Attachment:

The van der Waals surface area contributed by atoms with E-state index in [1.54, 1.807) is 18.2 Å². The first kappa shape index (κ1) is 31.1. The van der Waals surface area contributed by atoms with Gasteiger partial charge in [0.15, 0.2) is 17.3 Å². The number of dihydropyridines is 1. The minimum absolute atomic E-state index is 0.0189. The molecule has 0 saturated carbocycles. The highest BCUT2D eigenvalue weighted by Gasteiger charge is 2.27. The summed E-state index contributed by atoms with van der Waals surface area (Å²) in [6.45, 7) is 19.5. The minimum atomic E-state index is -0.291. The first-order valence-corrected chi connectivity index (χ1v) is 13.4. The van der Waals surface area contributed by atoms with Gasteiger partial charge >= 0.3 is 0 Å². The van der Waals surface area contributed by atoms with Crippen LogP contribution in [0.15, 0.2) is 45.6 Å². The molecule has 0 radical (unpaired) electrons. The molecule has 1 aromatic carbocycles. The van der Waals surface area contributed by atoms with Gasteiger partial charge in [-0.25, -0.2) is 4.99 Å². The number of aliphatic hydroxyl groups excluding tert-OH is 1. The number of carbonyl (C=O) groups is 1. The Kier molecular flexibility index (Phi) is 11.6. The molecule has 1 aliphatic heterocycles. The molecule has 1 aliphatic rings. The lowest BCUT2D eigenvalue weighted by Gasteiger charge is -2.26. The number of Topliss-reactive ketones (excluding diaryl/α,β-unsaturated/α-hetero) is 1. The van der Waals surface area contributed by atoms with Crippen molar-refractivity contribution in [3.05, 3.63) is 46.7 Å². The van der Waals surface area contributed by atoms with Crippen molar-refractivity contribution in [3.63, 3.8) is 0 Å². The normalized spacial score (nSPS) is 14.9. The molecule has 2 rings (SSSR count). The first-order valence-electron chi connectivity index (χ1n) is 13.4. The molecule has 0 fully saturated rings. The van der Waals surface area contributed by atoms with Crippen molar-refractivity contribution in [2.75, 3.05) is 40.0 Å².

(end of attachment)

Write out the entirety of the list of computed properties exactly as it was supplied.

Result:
The van der Waals surface area contributed by atoms with E-state index in [1.54, 1.807) is 18.2 Å². The first kappa shape index (κ1) is 31.1. The van der Waals surface area contributed by atoms with Gasteiger partial charge in [0.15, 0.2) is 17.3 Å². The number of dihydropyridines is 1. The minimum absolute atomic E-state index is 0.0189. The molecule has 0 saturated carbocycles. The highest BCUT2D eigenvalue weighted by Gasteiger charge is 2.27. The summed E-state index contributed by atoms with van der Waals surface area (Å²) in [6.45, 7) is 19.5. The minimum atomic E-state index is -0.291. The first-order valence-corrected chi connectivity index (χ1v) is 13.4. The van der Waals surface area contributed by atoms with Gasteiger partial charge >= 0.3 is 0 Å². The van der Waals surface area contributed by atoms with Crippen LogP contribution in [0.15, 0.2) is 45.6 Å². The molecule has 0 radical (unpaired) electrons. The molecule has 1 aromatic carbocycles. The van der Waals surface area contributed by atoms with Gasteiger partial charge in [-0.25, -0.2) is 4.99 Å². The number of aliphatic hydroxyl groups excluding tert-OH is 1. The number of carbonyl (C=O) groups is 1. The Kier molecular flexibility index (Phi) is 11.6. The molecule has 1 aliphatic heterocycles. The molecule has 1 aliphatic rings. The lowest BCUT2D eigenvalue weighted by Gasteiger charge is -2.26. The number of Topliss-reactive ketones (excluding diaryl/α,β-unsaturated/α-hetero) is 1. The van der Waals surface area contributed by atoms with Crippen molar-refractivity contribution in [3.05, 3.63) is 46.7 Å². The van der Waals surface area contributed by atoms with Crippen molar-refractivity contribution in [3.63, 3.8) is 0 Å². The normalized spacial score (nSPS) is 14.9. The molecule has 2 rings (SSSR count). The first-order valence-electron chi connectivity index (χ1n) is 13.4. The molecule has 0 fully saturated rings. The van der Waals surface area contributed by atoms with Crippen molar-refractivity contribution in [2.75, 3.05) is 40.0 Å².